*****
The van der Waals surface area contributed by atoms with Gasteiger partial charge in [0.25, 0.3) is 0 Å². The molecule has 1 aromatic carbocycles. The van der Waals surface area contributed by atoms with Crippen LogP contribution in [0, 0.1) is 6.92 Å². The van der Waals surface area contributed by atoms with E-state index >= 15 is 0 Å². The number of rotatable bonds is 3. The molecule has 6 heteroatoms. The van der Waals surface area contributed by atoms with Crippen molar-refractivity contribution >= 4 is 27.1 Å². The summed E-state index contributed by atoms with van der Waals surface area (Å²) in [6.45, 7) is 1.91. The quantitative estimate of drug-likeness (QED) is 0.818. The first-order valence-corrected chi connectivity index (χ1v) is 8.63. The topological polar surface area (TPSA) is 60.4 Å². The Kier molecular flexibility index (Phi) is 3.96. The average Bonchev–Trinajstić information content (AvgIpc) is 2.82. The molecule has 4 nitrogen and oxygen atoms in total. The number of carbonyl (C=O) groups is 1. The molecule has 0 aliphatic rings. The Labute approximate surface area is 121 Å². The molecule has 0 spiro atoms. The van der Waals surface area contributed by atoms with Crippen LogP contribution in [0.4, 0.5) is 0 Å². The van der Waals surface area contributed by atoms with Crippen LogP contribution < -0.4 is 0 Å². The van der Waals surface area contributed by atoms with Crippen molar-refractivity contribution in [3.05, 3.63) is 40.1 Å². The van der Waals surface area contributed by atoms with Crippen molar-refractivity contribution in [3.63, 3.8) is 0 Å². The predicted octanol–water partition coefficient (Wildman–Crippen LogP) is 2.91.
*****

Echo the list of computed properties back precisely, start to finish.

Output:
The van der Waals surface area contributed by atoms with Gasteiger partial charge in [0.25, 0.3) is 0 Å². The molecule has 1 aromatic carbocycles. The van der Waals surface area contributed by atoms with Crippen LogP contribution in [0, 0.1) is 6.92 Å². The van der Waals surface area contributed by atoms with E-state index >= 15 is 0 Å². The number of rotatable bonds is 3. The molecule has 6 heteroatoms. The van der Waals surface area contributed by atoms with Crippen molar-refractivity contribution >= 4 is 27.1 Å². The summed E-state index contributed by atoms with van der Waals surface area (Å²) in [6.45, 7) is 1.91. The quantitative estimate of drug-likeness (QED) is 0.818. The first-order valence-corrected chi connectivity index (χ1v) is 8.63. The topological polar surface area (TPSA) is 60.4 Å². The Kier molecular flexibility index (Phi) is 3.96. The average Bonchev–Trinajstić information content (AvgIpc) is 2.82. The molecule has 4 nitrogen and oxygen atoms in total. The number of carbonyl (C=O) groups is 1. The molecule has 0 aliphatic rings. The Labute approximate surface area is 121 Å². The molecule has 0 spiro atoms. The van der Waals surface area contributed by atoms with Crippen LogP contribution in [0.4, 0.5) is 0 Å². The van der Waals surface area contributed by atoms with Crippen LogP contribution < -0.4 is 0 Å². The van der Waals surface area contributed by atoms with Crippen molar-refractivity contribution in [3.05, 3.63) is 40.1 Å². The van der Waals surface area contributed by atoms with Crippen molar-refractivity contribution in [3.63, 3.8) is 0 Å². The predicted octanol–water partition coefficient (Wildman–Crippen LogP) is 2.91.